Mr. SCHIMMEL: Yeah. The advantage that children have is that - at three years old, when he got diagnosed with cancer, he had no sense of mortality. He didn't - he didn't even know, you know - he had no idea that there was a death, and, you know, you don't come back tomorrow. And they're a lot more resilient, and Derek never complained about anything. And he always did things to make other kids laugh or feel comfortable with the treatments and the procedures they were going through. And he would walk around and visit other kids and tell them, hey, look, I got this IV that goes into my heart, and I got this here.

And he was the first to tell jokes about it. And I was really afraid - I had this unusual fear of death until that - I went through that with Derek, and it went away. And I am convinced that Derek and I are connected from another time, another place and that he chose that path, to go through what he went through, because he knew that I had to watch him go through that for me to be able to do what I was going to have to do later on in my life.

GROSS: When you were told that the chemo had done its job, and you were, for short or long term, going to be in remission - you didn't know, yet, if it was going to be long term or not - and you felt that gratitude, was there somebody you had to thank? I mean, your doctors, of course, your family, of course, but like - did you have a, like, religion? Did you have, like, a God to thank or was it - you know?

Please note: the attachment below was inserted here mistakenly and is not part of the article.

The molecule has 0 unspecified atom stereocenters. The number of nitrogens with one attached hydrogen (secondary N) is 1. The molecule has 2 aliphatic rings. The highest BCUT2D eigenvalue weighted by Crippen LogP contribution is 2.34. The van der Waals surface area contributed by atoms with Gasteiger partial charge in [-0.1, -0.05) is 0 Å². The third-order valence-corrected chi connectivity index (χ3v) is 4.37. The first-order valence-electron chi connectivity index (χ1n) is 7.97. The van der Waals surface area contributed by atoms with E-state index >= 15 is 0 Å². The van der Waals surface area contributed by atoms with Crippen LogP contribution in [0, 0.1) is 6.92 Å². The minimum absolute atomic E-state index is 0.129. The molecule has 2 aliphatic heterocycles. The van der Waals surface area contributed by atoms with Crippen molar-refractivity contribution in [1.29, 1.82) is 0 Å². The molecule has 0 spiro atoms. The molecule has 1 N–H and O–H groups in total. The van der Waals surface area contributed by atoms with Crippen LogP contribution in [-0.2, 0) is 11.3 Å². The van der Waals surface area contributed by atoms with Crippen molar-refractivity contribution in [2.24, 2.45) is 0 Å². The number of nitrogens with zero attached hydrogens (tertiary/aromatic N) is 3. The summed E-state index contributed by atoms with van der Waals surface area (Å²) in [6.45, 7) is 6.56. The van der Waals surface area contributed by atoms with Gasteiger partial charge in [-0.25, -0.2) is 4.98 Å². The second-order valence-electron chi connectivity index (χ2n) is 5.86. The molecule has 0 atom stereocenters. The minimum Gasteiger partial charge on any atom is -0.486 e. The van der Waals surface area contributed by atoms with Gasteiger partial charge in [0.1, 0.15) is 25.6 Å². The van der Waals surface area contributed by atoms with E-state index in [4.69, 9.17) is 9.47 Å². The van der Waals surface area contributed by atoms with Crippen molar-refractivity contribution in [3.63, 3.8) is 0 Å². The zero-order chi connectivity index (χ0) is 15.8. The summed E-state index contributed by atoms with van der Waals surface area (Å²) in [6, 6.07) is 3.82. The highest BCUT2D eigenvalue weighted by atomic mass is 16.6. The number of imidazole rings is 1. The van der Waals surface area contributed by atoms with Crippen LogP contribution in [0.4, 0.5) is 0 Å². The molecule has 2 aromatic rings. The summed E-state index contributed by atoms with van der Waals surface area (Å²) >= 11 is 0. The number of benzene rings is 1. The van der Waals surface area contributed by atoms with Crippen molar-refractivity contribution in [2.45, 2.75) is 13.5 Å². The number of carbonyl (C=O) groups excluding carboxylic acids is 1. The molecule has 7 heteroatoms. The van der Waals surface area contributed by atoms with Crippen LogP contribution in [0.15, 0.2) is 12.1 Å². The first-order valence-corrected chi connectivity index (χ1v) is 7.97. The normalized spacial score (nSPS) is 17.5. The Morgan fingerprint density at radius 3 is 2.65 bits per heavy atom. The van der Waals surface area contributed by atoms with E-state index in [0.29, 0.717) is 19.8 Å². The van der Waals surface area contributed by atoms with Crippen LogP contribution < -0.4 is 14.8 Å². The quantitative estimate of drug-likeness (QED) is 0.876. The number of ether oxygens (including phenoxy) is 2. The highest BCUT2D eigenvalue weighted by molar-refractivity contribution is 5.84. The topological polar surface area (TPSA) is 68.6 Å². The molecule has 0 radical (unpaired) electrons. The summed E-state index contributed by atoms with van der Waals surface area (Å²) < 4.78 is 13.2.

Mr. SCHIMMEL: Yes, I am - I think I'm more spiritual than actually hardcore religious. I don't think that you can be - really be a good, religious Jew and be a comedian and work on Friday night, because that's the Sabbath.

(Soundbite of laughter)

GROSS: Good point.

Mr. SCHIMMEL: I mean, well, it's the truth.

(Soundbite of laughter)

Mr. SCHIMMEL: I mean you can't be an Orthodox Jew and work Vegas on the weekend. It's just - they won't book you if you say, I don't work on Friday nights. But I prayed to everybody and promised to celebrate everything when I got out. But the other people that I have to thank, besides who were with me and God, are the people that are in clinical trials that volunteer for that. And if you're in a clinical trial for a new cancer drug and there are a thousand people in the trial, 500 people really get the drug, and the other 500 get a placebo. You don't get - it's not that you don't get anything, you get what's standard treatment for that - for non-Hodgkin's lymphoma, but you don't get the extra thing that they're testing.

And there are people who volunteer for that, and their whole mindset is, I might not make it, but maybe they'll learn something with me and that'll help somebody else in the future. Well, I'm getting to have this conversation with you right now because I was in somebody else's future. So, every morning when I wake up, I thank people that I can't even connect a name or a face to. And I do it when I get laughs on stage, in my head I'm saying thank you, at night when I go to bed, I say thank you. I know it's a tough fight, and I owe it to other people that are fighting this fight to know that it's worth the fight.